Oakland Planning Commission Considers Adding a Health Element to City’s General Plan

On July 7th the City of Oakland Planning Commission heard a presentation from the Alameda County Public Health Department (ACPHD) on adding a health element to the City’s General Plan. Public health staff members, Pam Willow and Dr. Muntu Davis, highlighted the connections between land use planning and health. They cited truck routes and asthma rates, public transit and access to medical care, liquor store concentration and crime, and street planning and pedestrian safety, all as examples of how planning decisions directly impact the community’s health. Eric Angstadt, Deputy Director of CEDA(Community and Economic Development Agency) introduced the speakers and explained that they are asking the commission to work with the ACPHD to seek funding and develop strategies for incorporating a health element.

The planning commissioners expressed support for the idea, many stating that this action is long overdue. In addition to hearing the public’s opinion about the health element proposal, Commissioner Michael Colbruno was interested in hearing more about solutions to the health issues the City is currently facing. The public health department emphasized that including a health element would allow more of these solutions-based conversations and collaborations to take place and allow for health to be considered in all future planning decisions.

During the open forum, community members were invited to voice their opinions about the proposal. There were representatives from diverse organizations including the Oakland School Food Alliance, the Alcohol Policy Network, Transform– a Bay Area public transportation advocacy group, a local children’s gymnastics program, and the Oakland Food Policy Council (OFPC). OFPC member, Heather Wooten, and OFPC coordinator, Alethea Harper, both took a few minutes to speak to the Planning Commission. Heather spoke about her work with Public Health Law and Policy and their capacity as a resource for information on how health elements have been implemented in other cities and communities throughout the country. While funding for such a planning process is a concern among the commission members, Heather pointed to the fact that adopting a health element would put the City in a unique position to receive additional state and federal funds for its planning efforts. Alethea’s comments focused on possible policy solutions to food system problems, including supports and protections for urban agriculture; establishment of a Fresh Food Financing Fund; and streamlining regulations for farmers’ markets. Alethea stated that the Oakland Food Policy Council is eager to help develop these solutions, and having a comprehensive plan and vision for Oakland as a healthy city will help attract resources to each possible solution. Alethea also underscored the point that good food, places to exercise, and a clean environment are the basis of good health, both mental and physical.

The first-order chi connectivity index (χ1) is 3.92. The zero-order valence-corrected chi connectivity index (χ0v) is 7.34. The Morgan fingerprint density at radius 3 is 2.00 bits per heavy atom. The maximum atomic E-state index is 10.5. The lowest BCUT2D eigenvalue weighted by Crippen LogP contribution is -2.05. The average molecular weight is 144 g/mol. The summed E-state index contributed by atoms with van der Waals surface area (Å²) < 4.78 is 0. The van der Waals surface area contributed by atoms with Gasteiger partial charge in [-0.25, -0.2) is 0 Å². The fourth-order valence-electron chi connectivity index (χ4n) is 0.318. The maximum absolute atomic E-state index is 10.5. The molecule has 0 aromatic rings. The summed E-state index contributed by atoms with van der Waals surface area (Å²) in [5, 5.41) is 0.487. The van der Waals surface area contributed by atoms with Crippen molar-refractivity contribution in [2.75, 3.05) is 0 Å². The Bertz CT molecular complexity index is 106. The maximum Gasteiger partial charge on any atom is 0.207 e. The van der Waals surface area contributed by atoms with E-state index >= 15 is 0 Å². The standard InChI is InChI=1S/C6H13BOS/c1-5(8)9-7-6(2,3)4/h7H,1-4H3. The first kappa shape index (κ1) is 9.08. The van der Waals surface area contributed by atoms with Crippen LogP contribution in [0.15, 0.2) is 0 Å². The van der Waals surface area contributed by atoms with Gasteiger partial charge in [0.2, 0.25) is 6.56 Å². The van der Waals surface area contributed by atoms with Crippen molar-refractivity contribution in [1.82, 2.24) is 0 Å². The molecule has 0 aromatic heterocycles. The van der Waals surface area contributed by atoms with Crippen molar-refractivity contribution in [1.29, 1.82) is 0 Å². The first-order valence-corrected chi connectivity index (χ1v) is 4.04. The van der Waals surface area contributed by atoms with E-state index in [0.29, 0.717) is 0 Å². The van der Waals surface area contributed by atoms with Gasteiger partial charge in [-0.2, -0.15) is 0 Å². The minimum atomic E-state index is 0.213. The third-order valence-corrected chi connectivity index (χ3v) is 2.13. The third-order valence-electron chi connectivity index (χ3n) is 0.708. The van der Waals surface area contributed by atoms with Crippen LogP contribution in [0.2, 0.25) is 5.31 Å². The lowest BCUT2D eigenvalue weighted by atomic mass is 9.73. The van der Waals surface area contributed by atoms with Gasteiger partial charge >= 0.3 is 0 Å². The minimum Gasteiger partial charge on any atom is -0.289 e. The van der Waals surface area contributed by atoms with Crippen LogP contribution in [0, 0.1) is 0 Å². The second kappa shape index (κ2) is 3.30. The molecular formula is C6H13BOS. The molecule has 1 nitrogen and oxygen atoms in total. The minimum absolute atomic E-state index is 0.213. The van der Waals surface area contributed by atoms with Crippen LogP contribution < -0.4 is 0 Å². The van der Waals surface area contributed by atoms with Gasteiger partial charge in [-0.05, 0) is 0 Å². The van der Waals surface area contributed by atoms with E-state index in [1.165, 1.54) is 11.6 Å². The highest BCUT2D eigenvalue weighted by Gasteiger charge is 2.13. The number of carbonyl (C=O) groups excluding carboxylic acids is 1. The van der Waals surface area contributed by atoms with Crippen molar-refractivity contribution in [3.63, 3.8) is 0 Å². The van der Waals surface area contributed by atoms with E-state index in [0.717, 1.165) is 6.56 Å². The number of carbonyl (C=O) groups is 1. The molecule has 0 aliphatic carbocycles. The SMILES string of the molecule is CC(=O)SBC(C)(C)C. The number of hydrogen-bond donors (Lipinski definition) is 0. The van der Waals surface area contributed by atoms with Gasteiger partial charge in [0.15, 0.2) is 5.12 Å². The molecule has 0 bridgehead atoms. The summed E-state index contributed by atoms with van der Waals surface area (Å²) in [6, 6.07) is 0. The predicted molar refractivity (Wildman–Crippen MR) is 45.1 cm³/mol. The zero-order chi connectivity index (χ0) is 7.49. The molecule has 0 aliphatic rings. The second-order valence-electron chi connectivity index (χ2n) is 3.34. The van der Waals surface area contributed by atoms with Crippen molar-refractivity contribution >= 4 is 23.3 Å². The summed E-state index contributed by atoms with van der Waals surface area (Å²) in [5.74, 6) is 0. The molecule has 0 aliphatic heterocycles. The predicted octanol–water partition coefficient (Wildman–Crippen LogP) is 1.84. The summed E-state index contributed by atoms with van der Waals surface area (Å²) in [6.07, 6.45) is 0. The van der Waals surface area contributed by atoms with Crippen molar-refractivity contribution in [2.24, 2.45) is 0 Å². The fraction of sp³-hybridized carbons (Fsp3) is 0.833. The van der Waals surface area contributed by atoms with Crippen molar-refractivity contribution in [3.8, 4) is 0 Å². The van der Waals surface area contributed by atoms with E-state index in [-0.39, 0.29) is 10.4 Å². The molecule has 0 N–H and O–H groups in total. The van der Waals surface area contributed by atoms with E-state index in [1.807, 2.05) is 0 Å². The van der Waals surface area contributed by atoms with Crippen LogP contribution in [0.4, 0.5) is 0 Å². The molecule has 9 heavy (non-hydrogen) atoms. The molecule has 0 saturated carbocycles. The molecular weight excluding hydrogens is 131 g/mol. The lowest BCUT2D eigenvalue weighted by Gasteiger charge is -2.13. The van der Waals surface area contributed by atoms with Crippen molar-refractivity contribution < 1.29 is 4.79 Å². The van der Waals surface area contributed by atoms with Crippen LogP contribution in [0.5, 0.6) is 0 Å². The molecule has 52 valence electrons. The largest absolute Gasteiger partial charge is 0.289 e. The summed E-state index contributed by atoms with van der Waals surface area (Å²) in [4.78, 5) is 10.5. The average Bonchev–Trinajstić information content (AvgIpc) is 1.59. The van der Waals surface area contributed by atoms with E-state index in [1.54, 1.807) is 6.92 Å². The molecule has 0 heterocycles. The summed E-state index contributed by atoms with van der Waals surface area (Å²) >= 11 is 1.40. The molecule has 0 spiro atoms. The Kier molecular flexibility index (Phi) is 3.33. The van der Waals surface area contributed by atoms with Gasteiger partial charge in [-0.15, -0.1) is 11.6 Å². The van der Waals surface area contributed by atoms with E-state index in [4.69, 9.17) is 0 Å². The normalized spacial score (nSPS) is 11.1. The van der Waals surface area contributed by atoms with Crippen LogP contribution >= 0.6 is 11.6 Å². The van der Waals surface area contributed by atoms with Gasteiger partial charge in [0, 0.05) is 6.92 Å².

There was general excitement among the commissioners, several referred to the work around sustainability, urban agriculture, and health that is already taking place in Oakland. They want to be able to use the expertise of people working on these projects in order to implement larger scale programs to improve the health of City residents. But what are the next steps for this movement towards a health element? The ACPHD staff will need to present their proposal to the Oakland City Council to establish the collaboration between the Planning Commission and the ACPHD. When we know more about the date and details of this presentation to City Council, we will share them with you. It is important to continue showing our support for a health element in the General Plan.

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